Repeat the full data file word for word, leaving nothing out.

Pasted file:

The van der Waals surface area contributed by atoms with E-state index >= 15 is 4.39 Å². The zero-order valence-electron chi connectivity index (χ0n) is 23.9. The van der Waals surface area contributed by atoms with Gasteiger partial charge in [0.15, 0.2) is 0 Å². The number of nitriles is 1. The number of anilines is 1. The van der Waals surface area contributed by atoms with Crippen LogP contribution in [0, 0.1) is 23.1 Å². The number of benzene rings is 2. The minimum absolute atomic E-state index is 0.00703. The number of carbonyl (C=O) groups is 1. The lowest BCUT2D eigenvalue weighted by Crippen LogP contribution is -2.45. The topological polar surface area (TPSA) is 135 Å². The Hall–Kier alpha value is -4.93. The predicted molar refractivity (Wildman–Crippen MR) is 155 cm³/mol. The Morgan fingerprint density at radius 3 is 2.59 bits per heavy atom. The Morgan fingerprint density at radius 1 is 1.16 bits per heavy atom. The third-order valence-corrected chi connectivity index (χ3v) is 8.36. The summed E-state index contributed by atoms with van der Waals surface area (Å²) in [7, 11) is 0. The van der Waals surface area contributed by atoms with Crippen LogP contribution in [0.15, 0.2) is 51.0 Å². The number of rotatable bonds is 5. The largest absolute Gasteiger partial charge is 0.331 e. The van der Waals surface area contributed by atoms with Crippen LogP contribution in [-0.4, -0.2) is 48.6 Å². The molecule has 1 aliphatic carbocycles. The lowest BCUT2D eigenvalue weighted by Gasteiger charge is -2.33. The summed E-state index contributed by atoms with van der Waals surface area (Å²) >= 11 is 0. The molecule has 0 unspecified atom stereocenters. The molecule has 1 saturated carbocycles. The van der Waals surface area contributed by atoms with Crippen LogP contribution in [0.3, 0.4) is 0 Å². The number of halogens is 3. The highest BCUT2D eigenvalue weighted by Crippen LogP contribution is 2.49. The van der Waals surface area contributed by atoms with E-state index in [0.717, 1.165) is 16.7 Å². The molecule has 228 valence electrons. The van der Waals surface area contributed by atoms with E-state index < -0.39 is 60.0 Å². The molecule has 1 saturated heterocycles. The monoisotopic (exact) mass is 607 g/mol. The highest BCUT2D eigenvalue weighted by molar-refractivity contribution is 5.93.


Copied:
The van der Waals surface area contributed by atoms with E-state index >= 15 is 4.39 Å². The zero-order valence-electron chi connectivity index (χ0n) is 23.9. The van der Waals surface area contributed by atoms with Gasteiger partial charge in [0.15, 0.2) is 0 Å². The number of nitriles is 1. The number of anilines is 1. The van der Waals surface area contributed by atoms with Crippen LogP contribution in [0, 0.1) is 23.1 Å². The number of benzene rings is 2. The minimum absolute atomic E-state index is 0.00703. The number of carbonyl (C=O) groups is 1. The lowest BCUT2D eigenvalue weighted by Crippen LogP contribution is -2.45. The topological polar surface area (TPSA) is 135 Å². The Hall–Kier alpha value is -4.93. The predicted molar refractivity (Wildman–Crippen MR) is 155 cm³/mol. The Morgan fingerprint density at radius 3 is 2.59 bits per heavy atom. The Morgan fingerprint density at radius 1 is 1.16 bits per heavy atom. The third-order valence-corrected chi connectivity index (χ3v) is 8.36. The summed E-state index contributed by atoms with van der Waals surface area (Å²) in [7, 11) is 0. The van der Waals surface area contributed by atoms with Crippen LogP contribution in [0.15, 0.2) is 51.0 Å². The number of rotatable bonds is 5. The largest absolute Gasteiger partial charge is 0.331 e. The van der Waals surface area contributed by atoms with Crippen LogP contribution in [-0.4, -0.2) is 48.6 Å². The molecule has 1 aliphatic carbocycles. The lowest BCUT2D eigenvalue weighted by Gasteiger charge is -2.33. The summed E-state index contributed by atoms with van der Waals surface area (Å²) >= 11 is 0. The molecule has 0 unspecified atom stereocenters. The molecule has 1 saturated carbocycles. The van der Waals surface area contributed by atoms with Crippen LogP contribution in [0.3, 0.4) is 0 Å². The number of halogens is 3. The highest BCUT2D eigenvalue weighted by Crippen LogP contribution is 2.49. The van der Waals surface area contributed by atoms with E-state index in [0.717, 1.165) is 16.7 Å². The molecule has 228 valence electrons. The van der Waals surface area contributed by atoms with E-state index < -0.39 is 60.0 Å². The molecule has 1 saturated heterocycles. The monoisotopic (exact) mass is 607 g/mol. The highest BCUT2D eigenvalue weighted by molar-refractivity contribution is 5.93.